A look at investigations into the ex-president


It’s been a bad week for former President Donald Trump, who on Wednesday morning found himself in the hot seat pleading the Fifth as he finally sat down for questioning in the New York attorney general’s long-running probe into his pre-presidency business dealings.

But the civil investigation that could soon result in a lawsuit is the least of Trump’s problems. He finds himself surrounded by a constellation of criminal and civil investigations — from his purported efforts to overturn the results of the 2020 presidential election, his family real estate business’s penchant for manipulating property prices to the tune of hundreds of millions of dollars, to allegedly defaming a magazine columnist who says he raped her in the 1990s.

Here’s a look at the main legal threats Trump is facing.

The Justice Department has been conducting a widening investigation into the Jan. 6 insurrection at the U.S. Capitol in which multiple people died.

The DOJ has reportedly expanded its criminal probe to examine Trump himself and his pressure campaign on Vice President Mike Pence to deny the results of the election.

AT STAKE: Attorney General Merrick Garland has vowed to hold every person responsible for the siege to account. Whether that includes Trump and his political allies remains to be seen.

In a series of widely-watched public hearings, the House committee investigating the deadly Jan. 6 attack on the U.S. Capitol laid out the “arc of carnage” sparked months earlier on Election Night when Trump repeatedly made false claims of voter fraud and declared himself the winner.

AT STAKE: While the hearings are primarily symbolic, the committee, which will hear more testimony in the fall, can make criminal referrals to the Justice Department.

On Monday, the FBI executed an unprecedented search warrant at the former commander-in-chief’s Palm Beach, Fla., home as part of an investigation into his administration’s handling of classified documents taken from the White House.

AT STAKE: Federal law bars the removal of classified documents to unauthorized locations. To bring criminal charges against Trump, investigators would need to prove he acted knowingly.

The Manhattan district attorney’s investigators have been probing the Trump Organization and top company executives since 2019. The inquiry has resulted in criminal tax fraud charges against the company and its long-serving chief financial officer Allen Weisselberg. They have pleaded not guilty and are set to go on trial this fall.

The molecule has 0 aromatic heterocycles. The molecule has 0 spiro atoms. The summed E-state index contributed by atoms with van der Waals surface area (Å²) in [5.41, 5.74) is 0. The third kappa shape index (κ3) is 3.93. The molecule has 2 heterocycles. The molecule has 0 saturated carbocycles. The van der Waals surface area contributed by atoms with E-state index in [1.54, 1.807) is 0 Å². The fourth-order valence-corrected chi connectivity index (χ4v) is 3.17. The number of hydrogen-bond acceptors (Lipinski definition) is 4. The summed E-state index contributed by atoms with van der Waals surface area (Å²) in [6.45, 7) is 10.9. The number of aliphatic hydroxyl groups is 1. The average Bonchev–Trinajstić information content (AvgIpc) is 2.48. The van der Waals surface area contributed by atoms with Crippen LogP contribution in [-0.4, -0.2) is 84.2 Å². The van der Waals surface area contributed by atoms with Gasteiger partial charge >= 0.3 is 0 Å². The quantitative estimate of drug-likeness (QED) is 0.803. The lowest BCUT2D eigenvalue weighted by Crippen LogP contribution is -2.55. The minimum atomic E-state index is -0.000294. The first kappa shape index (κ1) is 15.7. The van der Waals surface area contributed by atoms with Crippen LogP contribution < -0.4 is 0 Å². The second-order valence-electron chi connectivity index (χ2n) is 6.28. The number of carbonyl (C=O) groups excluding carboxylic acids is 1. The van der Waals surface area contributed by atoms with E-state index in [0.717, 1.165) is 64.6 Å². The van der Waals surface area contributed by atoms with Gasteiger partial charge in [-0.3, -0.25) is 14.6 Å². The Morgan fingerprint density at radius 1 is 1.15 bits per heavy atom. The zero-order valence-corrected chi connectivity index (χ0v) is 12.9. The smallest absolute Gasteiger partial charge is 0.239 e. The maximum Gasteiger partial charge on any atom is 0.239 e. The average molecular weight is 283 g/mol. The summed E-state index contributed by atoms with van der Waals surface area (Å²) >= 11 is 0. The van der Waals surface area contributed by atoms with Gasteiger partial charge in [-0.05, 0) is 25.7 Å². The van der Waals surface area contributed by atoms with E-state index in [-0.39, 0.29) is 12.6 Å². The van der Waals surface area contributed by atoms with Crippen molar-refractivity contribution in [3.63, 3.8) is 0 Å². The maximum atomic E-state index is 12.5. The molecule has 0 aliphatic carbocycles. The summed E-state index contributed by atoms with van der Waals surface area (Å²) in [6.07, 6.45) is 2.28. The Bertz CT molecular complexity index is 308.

AT STAKE: Manhattan DA Alvin Bragg has insisted the investigation remains ongoing and that charges could still come against Trump. If convicted at trial, Weisselberg faces up to a year in prison and tens of thousands of dollars in fines. If Bragg decides to indict Trump, the former president will face the same fate.

New York Attorney General Tish James’ probe into the Trump Organization is running parallel to the DA’s and is examining much of the same conduct. Investigators say they’ve uncovered evidence that Trump Org executives habitually misrepresented the value of company properties by hundreds of millions of dollars to score favorable loans and tax breaks.

AT STAKE: Trump’s already lost $110,000 in daily fines for failing to hand over evidence on time. He will stand to lose a lot more if James’ office follows through with a lawsuit against him and his family real estate business seeking financial remedies.

The writer and former Elle Magazine columnist is taking Trump to trial in early 2022 for claiming in a White House press conference that she was lying in response to allegations he raped her at Bergdorf Goodman’s in the mid-1990s. The then-president notoriously told reporters Carroll was “not my type” in denying the sexual assault.

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AT STAKE: If found liable at trial, the former president will likely be on the hook for a major payout.

Fulton County District Attorney Fani Willis launched a probe into Trump and his political allies after Georgia Secretary of State Brad Raffensperger taped a call of him demanding he “find” enough votes to overtake Biden.

AT STAKE: Trump and his allies, including personal lawyer Rudy Giuliani, could face criminal charges if Willis can prove to a grand jury they broke state law by privately pressuring Georgia’s top election official to invalidate Biden’s victory.

Trump is set to go on trial in September charged with influencing a violent exchange between Trump Tower security guards and protesters denouncing his anti-immigrant rhetoric in 2015.

The five men, one of whom has since died, are suing Trump, his 2016 presidential campaign and his former head of security for allegedly assaulting them outside his Fifth Ave. skyscraper.During his last New York deposition before Wednesday’s sit-down with the AG, Trump said said he didn’t witness the incident in real time but said he saw nothing wrong with the footage.

AT STAKE: If he loses the case, Trump will likely be on the hook for another hefty legal settlement.

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